The rapid technological development in the field of Maritime Autonomy is creating an opportunity for the marine industry as well as a challenge for the regulatory framework. In recent years we have seen surface to underwater vehicles being deployed for patrol, oceanographic and maintenance among other purposes. Furthermore, cargo ships projects involving coastal and ocean-going routes with different degrees of autonomy are being tested. Those will have great implications for shipping companies, shipbuilders and maritime systems providers.
In October 2021, the International Maritime Organization (IMO) approved an output to develop regulation for Maritime Autonomous Surface Ships (MASS) during 104th session of the Maritime Safety Committee (MSC).
Dr Sascha Pristrom
Secretary to the IMO Maritime Safety Committee’s MASS Working Group
Regulating autonomous ships – a goal-based approach
Dr Sascha Pristrom is a master mariner with 10 years’ experience at sea on various types of ships, including tanker, container, conbulk, ro-ro and ro-pax ships. He joined IMO in 2007, initially in the Maritime Security Section of the Maritime Safety Division, later changed to Operational Safety (e-navigation, seafarer training and certification) and for the last 4 years in the Marine Technology and Cargoes Sub-Division.
He holds a PhD on onboard assessment of damage stability on board ro-pax ships and a PhD on maritime security, as well as a Master’s degree in International shipping. He has been involved in IMO’s work on SOLAS, the Polar Code, goal-based ship construction standards, maritime security (ISPS Code and related guidance, piracy), as well as e-navigation and STCW. In order to keep abreast with the latest developments in the industry he sailed on an ULCC (2018) and on a Canadian Coast Guard icebreaker in 2019.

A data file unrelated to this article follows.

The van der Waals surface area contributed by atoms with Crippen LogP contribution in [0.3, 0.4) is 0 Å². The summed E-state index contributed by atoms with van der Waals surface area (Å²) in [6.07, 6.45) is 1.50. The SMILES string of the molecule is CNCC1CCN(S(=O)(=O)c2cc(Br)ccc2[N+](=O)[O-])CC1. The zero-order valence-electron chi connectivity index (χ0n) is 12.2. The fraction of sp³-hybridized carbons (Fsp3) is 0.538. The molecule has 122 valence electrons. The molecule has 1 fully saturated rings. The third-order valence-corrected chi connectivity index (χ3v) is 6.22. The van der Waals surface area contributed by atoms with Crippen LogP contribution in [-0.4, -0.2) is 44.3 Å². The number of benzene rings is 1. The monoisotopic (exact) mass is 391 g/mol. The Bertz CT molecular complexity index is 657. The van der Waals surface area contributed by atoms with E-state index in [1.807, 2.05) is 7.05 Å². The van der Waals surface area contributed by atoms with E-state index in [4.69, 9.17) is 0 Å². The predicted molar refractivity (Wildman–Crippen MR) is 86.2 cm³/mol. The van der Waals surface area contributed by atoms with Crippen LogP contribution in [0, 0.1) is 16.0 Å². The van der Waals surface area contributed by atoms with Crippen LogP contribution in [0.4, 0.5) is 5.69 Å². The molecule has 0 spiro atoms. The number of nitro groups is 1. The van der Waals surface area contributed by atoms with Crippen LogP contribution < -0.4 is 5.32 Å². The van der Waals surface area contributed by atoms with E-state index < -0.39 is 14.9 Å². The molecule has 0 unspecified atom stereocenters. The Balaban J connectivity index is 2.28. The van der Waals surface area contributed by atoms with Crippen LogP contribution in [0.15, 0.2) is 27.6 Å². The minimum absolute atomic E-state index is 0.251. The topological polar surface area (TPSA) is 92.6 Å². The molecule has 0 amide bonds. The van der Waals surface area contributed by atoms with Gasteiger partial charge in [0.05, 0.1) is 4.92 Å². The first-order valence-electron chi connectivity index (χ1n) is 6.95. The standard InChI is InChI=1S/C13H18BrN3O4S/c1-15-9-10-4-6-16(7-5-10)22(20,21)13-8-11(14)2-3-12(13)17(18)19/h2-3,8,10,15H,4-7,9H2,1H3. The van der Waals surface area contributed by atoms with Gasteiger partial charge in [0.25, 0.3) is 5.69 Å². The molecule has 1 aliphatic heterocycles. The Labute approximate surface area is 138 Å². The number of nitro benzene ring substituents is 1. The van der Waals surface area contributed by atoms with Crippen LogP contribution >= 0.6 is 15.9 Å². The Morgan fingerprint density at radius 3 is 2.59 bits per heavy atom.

One Sea – Autonomous Maritime Ecosystem
Maritime automation terminology and state of industry
Päivi Haikkola is heading One Sea – Autonomous Maritime Ecosystem. One Sea is an alliance of (currently) twelve companies and five organizations striving to create an autonomous maritime ecosystem by 2025. Päivi has a long history of working with marine related companies. She started her career in the nineties consulting and meeting hundreds of marine customers around the world. Since then she has worked with various strategic development projects in the pulp & paper and telecommunications industries apart from her many assignments in the marine industries. She has spoken at numerous conferences and seminars on various topics and has participated as a judge in international maritime awards panels.
Päivi has held several administrative positions in the past and worked both at shipyards and suppliers to the marine industry. Among other positions, she has previously worked as Head of R&D, Marketing Director and Administrative Manager, she has also acted as a Board Member. Päivi received a Master’s Degree in Economics (Business Administration) at Åbo Akademi University and a Master’s degree in Naval Architecture at Helsinki University of Technology.
Listed below are just a few of the fantastic topics that are being covered in this conference:
Regulating Autonomous Shipping
Large and Small Ships
System reliability and maintenance
AIS will become a Maritime IoT network – Sternula will make It global with satellites
L Moltsen, Sternula ApS
AIS has been tracking ships for more than 20 years. Now AIS 2.0 (also known as VDES) is about to be deployed in coast radio networks and satellites. AIS 2.0 has been given new radio spectrum which allows for new open data channels that can be used for a range of digital services, such as distribution of weather forecasts, preventive monitoring of engines. Sternula is Denmark’s first satellite operator and will be offering global AIS 2.0 connectivity via satellite.
Regulating Autonomous Shipping- A Case Study